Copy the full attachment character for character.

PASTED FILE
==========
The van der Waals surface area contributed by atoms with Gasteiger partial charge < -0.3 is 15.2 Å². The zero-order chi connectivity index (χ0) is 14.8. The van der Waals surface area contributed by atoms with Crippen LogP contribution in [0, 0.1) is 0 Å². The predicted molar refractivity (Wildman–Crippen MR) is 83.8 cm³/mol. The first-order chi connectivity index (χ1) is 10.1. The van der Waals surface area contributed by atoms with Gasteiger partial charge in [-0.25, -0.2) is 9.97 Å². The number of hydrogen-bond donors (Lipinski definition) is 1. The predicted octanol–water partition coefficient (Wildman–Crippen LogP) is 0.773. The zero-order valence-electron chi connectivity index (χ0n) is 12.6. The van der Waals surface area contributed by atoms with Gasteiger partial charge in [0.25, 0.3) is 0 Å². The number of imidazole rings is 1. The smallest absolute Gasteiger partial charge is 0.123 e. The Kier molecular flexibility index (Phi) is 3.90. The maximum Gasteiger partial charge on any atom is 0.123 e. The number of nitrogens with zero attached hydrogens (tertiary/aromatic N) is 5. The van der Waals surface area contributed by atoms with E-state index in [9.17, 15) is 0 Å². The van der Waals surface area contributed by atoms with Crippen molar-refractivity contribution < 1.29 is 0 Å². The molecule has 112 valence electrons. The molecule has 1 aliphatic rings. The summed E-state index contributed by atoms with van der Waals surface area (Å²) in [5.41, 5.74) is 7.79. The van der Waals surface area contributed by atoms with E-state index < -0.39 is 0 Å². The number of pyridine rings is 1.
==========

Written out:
The van der Waals surface area contributed by atoms with Gasteiger partial charge < -0.3 is 15.2 Å². The zero-order chi connectivity index (χ0) is 14.8. The van der Waals surface area contributed by atoms with Crippen LogP contribution in [0, 0.1) is 0 Å². The predicted molar refractivity (Wildman–Crippen MR) is 83.8 cm³/mol. The first-order chi connectivity index (χ1) is 10.1. The van der Waals surface area contributed by atoms with Gasteiger partial charge in [-0.25, -0.2) is 9.97 Å². The number of hydrogen-bond donors (Lipinski definition) is 1. The predicted octanol–water partition coefficient (Wildman–Crippen LogP) is 0.773. The zero-order valence-electron chi connectivity index (χ0n) is 12.6. The van der Waals surface area contributed by atoms with Gasteiger partial charge in [0.25, 0.3) is 0 Å². The number of imidazole rings is 1. The smallest absolute Gasteiger partial charge is 0.123 e. The Kier molecular flexibility index (Phi) is 3.90. The maximum Gasteiger partial charge on any atom is 0.123 e. The number of nitrogens with zero attached hydrogens (tertiary/aromatic N) is 5. The van der Waals surface area contributed by atoms with E-state index in [9.17, 15) is 0 Å². The van der Waals surface area contributed by atoms with Crippen molar-refractivity contribution < 1.29 is 0 Å². The molecule has 112 valence electrons. The molecule has 1 aliphatic rings. The summed E-state index contributed by atoms with van der Waals surface area (Å²) in [5.41, 5.74) is 7.79. The van der Waals surface area contributed by atoms with E-state index < -0.39 is 0 Å². The number of pyridine rings is 1.